- Loss of a loved one
- Illnesses such as stroke, heart disease
- Medications such as Selective serotonin reuptake inhibitors, Anticonvulsants, etc.
- Anxiety; E.g. inability to access retirement funds
- Menopause; Decreased estrogen contributes to hot flashes that lead to insomnia
- Social changes; retirement
- Unhealthy lifestyle choices such as excessive drinking, smoking
- Appetite suppressants
Effects from insomnia over time include:
- A diminished quality of life
- Slower reaction times
- Poor balance which can increase the risk of falling. Falls are already a leading cause of fatal injuries in the elderly.
- Poor memory and Increased risk for developing depression are outcomes in persons with insomnia.
- Insomnia can also increase the risk for developing diabetes, as sleep affects how well your body responds to the hormone insulin.
There are several approaches to fighting insomnia. An effective method will include a combination of good sleep habits with the following:
- Life Style Modification: Reduced consumption of or abstain from alcohol, tobacco, cannabis and also coffee. Persons who engage in such habits have a higher prevalence of developing insomnia.
- Increase in physical activity like jogging, brisk walking, swimming and cycling.
- Avoidance of excessive daytime naps.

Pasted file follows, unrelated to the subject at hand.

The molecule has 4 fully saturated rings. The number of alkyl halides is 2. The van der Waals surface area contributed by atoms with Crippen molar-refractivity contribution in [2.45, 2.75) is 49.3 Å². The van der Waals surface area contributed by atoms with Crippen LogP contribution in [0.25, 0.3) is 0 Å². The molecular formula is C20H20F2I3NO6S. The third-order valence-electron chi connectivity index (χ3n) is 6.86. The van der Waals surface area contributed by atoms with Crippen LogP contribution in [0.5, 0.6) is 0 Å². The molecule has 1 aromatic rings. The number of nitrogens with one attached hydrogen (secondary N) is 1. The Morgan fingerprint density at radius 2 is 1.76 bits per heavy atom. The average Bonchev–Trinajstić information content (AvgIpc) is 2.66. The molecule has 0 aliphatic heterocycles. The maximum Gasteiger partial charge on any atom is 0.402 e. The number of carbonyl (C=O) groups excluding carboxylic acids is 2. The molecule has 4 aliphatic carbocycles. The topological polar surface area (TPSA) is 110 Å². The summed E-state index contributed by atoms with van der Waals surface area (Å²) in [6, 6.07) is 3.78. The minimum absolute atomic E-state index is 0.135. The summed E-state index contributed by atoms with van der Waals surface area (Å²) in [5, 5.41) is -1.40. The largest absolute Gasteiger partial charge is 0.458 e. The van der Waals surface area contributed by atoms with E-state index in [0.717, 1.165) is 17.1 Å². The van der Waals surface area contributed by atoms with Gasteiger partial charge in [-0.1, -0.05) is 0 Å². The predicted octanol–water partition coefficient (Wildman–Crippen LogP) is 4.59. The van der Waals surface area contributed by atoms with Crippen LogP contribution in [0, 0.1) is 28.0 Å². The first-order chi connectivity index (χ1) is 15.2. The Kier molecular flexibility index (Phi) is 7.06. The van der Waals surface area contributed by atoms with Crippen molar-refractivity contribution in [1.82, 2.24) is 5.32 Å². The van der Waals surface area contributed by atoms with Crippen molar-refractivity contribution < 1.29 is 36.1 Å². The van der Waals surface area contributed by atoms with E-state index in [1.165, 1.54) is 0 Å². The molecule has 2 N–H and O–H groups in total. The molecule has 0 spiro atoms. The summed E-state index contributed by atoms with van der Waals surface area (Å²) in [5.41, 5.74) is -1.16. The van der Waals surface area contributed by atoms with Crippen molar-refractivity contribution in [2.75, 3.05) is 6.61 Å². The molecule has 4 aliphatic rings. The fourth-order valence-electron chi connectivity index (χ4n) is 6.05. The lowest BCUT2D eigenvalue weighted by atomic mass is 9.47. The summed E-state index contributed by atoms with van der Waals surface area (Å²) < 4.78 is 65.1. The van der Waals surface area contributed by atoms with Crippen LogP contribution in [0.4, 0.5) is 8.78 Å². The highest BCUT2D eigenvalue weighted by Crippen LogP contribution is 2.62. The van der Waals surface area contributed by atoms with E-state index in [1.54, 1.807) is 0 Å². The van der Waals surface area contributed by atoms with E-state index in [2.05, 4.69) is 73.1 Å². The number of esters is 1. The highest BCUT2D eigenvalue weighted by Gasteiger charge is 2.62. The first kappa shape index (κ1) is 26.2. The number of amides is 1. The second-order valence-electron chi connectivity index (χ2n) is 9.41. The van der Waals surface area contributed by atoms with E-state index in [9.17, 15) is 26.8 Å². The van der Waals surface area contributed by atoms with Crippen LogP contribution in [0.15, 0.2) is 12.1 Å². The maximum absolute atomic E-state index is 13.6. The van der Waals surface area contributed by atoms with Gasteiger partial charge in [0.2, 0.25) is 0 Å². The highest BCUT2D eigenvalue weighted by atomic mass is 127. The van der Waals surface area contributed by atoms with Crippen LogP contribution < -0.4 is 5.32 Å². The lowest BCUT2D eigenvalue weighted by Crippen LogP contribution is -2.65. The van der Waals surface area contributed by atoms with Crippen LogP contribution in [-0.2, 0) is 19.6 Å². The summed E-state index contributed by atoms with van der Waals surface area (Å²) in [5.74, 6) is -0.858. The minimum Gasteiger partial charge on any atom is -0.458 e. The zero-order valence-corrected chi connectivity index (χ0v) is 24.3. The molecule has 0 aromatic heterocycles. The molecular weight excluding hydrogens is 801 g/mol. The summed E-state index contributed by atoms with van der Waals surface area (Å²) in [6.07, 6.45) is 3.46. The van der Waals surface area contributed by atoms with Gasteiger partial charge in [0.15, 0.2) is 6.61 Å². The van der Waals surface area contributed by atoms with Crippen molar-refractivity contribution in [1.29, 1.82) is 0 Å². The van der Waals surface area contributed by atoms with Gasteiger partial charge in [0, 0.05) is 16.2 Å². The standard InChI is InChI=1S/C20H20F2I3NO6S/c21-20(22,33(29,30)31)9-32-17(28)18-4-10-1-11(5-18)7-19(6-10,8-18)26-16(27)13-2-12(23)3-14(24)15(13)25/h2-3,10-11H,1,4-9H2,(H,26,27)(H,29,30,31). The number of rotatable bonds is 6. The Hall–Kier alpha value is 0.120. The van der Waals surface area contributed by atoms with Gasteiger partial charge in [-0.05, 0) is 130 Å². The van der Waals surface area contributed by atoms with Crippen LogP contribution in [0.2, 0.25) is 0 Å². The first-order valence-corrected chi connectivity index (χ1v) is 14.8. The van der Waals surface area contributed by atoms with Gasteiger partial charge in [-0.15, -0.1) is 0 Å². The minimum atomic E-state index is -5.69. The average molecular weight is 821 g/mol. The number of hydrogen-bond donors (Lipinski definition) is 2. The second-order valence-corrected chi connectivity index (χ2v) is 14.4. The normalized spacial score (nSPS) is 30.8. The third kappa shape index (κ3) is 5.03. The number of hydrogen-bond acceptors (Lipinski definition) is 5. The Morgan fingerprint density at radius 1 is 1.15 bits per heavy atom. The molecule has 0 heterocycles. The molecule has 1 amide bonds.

- Leave the bed when you are unable to sleep for more than 30 minutes.
- Create a comfortable sleep environment; soft and clean beddings, cool temperature, dimly lit room.
- Limit use of electronic devices when it’s close to bedtime.
- Restrict the bedroom to activities of rest and sex, this helps attune the brain to sleep.
- Reduce your intake of fluids after 7pm, as this will decrease the frequency of urinating during sleep at night.
- Increase intake of foods rich in Calcium & Magnesium, these play a role in deep sleep and also help with insomnia. E.g. include banana, bone, shelled fish (crabs, snails, periwinkles, lobsters), Walnuts, Avocado, Almonds, milk, Yogurt, Sardine, Cheese.
- The neurotransmitters; serotonin and melatonin regulate sleep patterns in the body and tryptophan (amino acid) has a huge role in their production. Foods with high content of tryptophan are Egg, turkey, tofu, fish.
- If you are on a routine drug regimen, seek counsel/advice from your pharmacist on the likelihood of any of the drugs causing or triggering insomnia.
Sleep and rest are central to our body’s performance and our general well-being, so it is important that we get enough of both to enable our bodies and minds work at optimal levels. Take steps to consult your doctor for a proper assessment of possible underlying medical cause for your insomnia and do not self-medicate with over the counter medications.
Try not to worry too much, put that phone down, eat well and rest!
- https://www.theguardian.com/world/2010/oct/24/ecuadorean-wins-spain-first-siesta-contest Accessed : 18th April, 2018
- https://www.howsleepworks.com/what_definition.html Accessed:18th April, 2018
- https://www.nhlbi.nih.gov/node/4605 Accessed : 18th April,2018
- National Sleep foundation
- American Academy of Sleep Medicine
- Gureje,Oge et al. ”The Natural History of Insomnia in the Ibadan Study of Ageing”. Sleep 34.7(2011):965-973. PMC.Web.12 Apr.2018
- Ogundele A.et al, Insomnia & Dysfunctional beliefs about sleep among elderly persons.
- Montogomery and J. Lilly, “ Insomnia in the elderly”
- https://www.insomnia.net/natural-remedies/l-tryptophan/ Accessed 18th April,2018.